Old 06-15-2016, 05:47 AM   #3
Moderator
MichaelB's Avatar
 
Join Date: Jan 2008
Location: Rocky Inlets
Posts: 24,487
Quote:
Originally Posted by Scuba View Post
Do you think if I prepare a recommended transition plan and document my projects in process that 30 days notice is sufficient? If not, what notice period do you think is reasonable? I do not want to consult after leaving but am willing to answer questions and/or spend a few hours with my successor once hired.
30 days notice is reasonable to choose someone and then transfer ongoing projects and transition. Any time needed beyond that is spent dithering while selecting your replacement, not carrying out the transition. If they're not ready to find your replacement in 30 days, what difference would an additional month or two make?
__________________
MichaelB is offline   Reply With Quote
Old 06-15-2016, 07:22 AM   #4
Recycles dryer sheets
cooch96's Avatar
 
Join Date: May 2014
Location: Lakewood
Posts: 444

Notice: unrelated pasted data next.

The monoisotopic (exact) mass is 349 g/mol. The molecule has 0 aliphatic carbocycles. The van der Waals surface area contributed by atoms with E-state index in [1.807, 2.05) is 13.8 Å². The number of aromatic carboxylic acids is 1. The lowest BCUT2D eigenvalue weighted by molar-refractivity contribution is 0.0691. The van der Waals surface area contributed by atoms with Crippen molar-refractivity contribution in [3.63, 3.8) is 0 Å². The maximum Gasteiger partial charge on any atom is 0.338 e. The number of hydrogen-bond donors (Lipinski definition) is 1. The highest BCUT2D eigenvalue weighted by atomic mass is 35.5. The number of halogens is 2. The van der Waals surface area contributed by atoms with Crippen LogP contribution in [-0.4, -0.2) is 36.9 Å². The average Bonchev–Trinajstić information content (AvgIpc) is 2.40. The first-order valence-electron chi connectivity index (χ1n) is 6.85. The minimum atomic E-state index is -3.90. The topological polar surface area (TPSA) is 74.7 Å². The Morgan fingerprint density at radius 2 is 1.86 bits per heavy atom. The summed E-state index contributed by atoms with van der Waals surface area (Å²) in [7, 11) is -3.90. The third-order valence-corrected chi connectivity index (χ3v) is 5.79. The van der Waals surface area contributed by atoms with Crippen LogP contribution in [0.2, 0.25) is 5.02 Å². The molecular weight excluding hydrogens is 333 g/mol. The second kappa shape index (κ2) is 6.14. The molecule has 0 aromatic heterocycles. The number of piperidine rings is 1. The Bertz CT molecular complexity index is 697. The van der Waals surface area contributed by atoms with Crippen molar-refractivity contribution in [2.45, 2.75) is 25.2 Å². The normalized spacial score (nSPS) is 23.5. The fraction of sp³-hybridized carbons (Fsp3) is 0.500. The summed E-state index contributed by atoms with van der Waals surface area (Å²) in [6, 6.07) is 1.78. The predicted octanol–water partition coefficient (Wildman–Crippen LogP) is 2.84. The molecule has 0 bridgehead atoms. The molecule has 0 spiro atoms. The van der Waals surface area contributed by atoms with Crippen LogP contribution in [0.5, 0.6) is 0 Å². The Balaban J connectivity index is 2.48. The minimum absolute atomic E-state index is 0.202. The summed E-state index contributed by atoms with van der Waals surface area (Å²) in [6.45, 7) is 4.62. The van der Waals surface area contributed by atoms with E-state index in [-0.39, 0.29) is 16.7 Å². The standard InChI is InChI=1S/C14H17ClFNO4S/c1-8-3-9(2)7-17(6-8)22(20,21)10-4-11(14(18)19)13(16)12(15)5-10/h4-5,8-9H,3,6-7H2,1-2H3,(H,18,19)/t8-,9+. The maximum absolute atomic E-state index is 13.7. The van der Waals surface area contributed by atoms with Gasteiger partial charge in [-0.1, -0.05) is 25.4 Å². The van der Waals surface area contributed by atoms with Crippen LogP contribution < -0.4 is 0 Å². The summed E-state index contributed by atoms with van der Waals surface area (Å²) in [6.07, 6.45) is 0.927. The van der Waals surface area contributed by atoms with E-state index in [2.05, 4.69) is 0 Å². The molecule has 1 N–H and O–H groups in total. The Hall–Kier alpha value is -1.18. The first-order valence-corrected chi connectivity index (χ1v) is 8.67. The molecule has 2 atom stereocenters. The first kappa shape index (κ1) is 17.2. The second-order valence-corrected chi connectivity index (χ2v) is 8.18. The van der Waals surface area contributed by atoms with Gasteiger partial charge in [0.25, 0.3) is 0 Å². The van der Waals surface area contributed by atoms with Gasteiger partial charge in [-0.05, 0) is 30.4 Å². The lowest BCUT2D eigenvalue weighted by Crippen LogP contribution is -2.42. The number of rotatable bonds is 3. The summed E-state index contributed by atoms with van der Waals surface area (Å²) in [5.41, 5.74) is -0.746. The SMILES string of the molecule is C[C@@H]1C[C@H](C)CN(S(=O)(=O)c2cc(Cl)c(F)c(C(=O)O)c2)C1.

I'd say wait a full 24 hrs until after your bonus checks have cashed before giving notice. Minutes might be a bit tacky.

Having a prepared transition summary and checklist is professional. 30 days is reasonable. Taking phone calls to give advice after that is generous.

I think you have a good plan.
__________________
Why be normal when you can be yourself?
cooch96 is offline   Reply With Quote
Old 06-15-2016, 07:31 AM   #5
Recycles dryer sheets
 
Join Date: Oct 2012
Posts: 117
I agree that having bonuses in hand is most prudent but thirty days notice for a C-level exec is a bare minimum. My agreement requires 90 days which seems quite fair. 30 days is not nearly enough time to find a replacement at that level in most organizations and impossible if they go outside. Who knows, maybe you give 90 days notice and they cut you loose with pay sooner.
__________________
woodguy00 is offline   Reply With Quote
Old 06-15-2016, 08:17 AM   #6
Thinks s/he gets paid by the post
 
Join Date: Jun 2016
Posts: 1,293
Thank you all for your responses. I agree that my replacement is unlikely to be named within 30 days, but I really don't want to work 90 days past getting my bonus. I am willing to spend a bit of time with my replacement once hired to assist with transition if the company wants me to. I am glad that most feel my plan is reasonable.


Sent from my iPhone using Early Retirement Forum
__________________
Scuba is online now   Reply With Quote
Old 06-15-2016, 08:39 AM   #7
Give me a museum and I'll fill it. (Picasso)
Give me a forum ...